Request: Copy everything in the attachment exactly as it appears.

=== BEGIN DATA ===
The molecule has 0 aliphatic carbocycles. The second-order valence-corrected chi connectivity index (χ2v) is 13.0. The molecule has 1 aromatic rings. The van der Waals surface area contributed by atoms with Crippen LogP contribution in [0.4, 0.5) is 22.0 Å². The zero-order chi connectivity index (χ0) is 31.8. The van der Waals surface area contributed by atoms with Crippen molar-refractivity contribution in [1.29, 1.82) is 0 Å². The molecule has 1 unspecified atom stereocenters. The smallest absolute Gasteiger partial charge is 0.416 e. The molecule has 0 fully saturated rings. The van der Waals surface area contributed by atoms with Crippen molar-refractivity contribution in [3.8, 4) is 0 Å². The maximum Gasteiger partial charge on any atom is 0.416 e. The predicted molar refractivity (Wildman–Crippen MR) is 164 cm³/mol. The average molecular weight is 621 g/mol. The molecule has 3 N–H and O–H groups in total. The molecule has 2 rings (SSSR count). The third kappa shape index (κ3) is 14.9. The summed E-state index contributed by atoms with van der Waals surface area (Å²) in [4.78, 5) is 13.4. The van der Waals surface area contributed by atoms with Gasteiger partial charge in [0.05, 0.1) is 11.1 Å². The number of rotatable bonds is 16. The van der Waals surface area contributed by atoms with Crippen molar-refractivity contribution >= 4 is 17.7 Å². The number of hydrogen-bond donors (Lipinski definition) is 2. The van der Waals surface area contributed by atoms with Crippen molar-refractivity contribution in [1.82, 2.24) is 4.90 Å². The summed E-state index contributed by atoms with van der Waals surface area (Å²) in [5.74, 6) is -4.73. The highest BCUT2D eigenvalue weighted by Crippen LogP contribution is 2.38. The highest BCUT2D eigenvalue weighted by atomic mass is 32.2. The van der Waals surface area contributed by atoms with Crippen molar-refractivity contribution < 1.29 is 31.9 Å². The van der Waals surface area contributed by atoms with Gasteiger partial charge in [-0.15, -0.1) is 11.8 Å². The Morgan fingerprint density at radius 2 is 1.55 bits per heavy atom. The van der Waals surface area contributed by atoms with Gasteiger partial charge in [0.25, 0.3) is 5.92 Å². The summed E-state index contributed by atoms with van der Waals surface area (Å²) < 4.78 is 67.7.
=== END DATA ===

The molecule has 0 aliphatic carbocycles. The second-order valence-corrected chi connectivity index (χ2v) is 13.0. The molecule has 1 aromatic rings. The van der Waals surface area contributed by atoms with Crippen LogP contribution in [0.4, 0.5) is 22.0 Å². The zero-order chi connectivity index (χ0) is 31.8. The van der Waals surface area contributed by atoms with Crippen molar-refractivity contribution in [1.29, 1.82) is 0 Å². The molecule has 1 unspecified atom stereocenters. The smallest absolute Gasteiger partial charge is 0.416 e. The molecule has 0 fully saturated rings. The van der Waals surface area contributed by atoms with Crippen molar-refractivity contribution in [3.8, 4) is 0 Å². The maximum Gasteiger partial charge on any atom is 0.416 e. The predicted molar refractivity (Wildman–Crippen MR) is 164 cm³/mol. The average molecular weight is 621 g/mol. The molecule has 3 N–H and O–H groups in total. The molecule has 2 rings (SSSR count). The third kappa shape index (κ3) is 14.9. The summed E-state index contributed by atoms with van der Waals surface area (Å²) in [4.78, 5) is 13.4. The van der Waals surface area contributed by atoms with Gasteiger partial charge in [0.05, 0.1) is 11.1 Å². The number of rotatable bonds is 16. The van der Waals surface area contributed by atoms with Crippen molar-refractivity contribution >= 4 is 17.7 Å². The number of hydrogen-bond donors (Lipinski definition) is 2. The van der Waals surface area contributed by atoms with Crippen molar-refractivity contribution in [1.82, 2.24) is 4.90 Å². The summed E-state index contributed by atoms with van der Waals surface area (Å²) in [5.74, 6) is -4.73. The highest BCUT2D eigenvalue weighted by Crippen LogP contribution is 2.38. The highest BCUT2D eigenvalue weighted by atomic mass is 32.2. The van der Waals surface area contributed by atoms with Crippen molar-refractivity contribution < 1.29 is 31.9 Å². The van der Waals surface area contributed by atoms with Gasteiger partial charge in [-0.15, -0.1) is 11.8 Å². The Morgan fingerprint density at radius 2 is 1.55 bits per heavy atom. The van der Waals surface area contributed by atoms with Gasteiger partial charge in [0.25, 0.3) is 5.92 Å². The summed E-state index contributed by atoms with van der Waals surface area (Å²) < 4.78 is 67.7.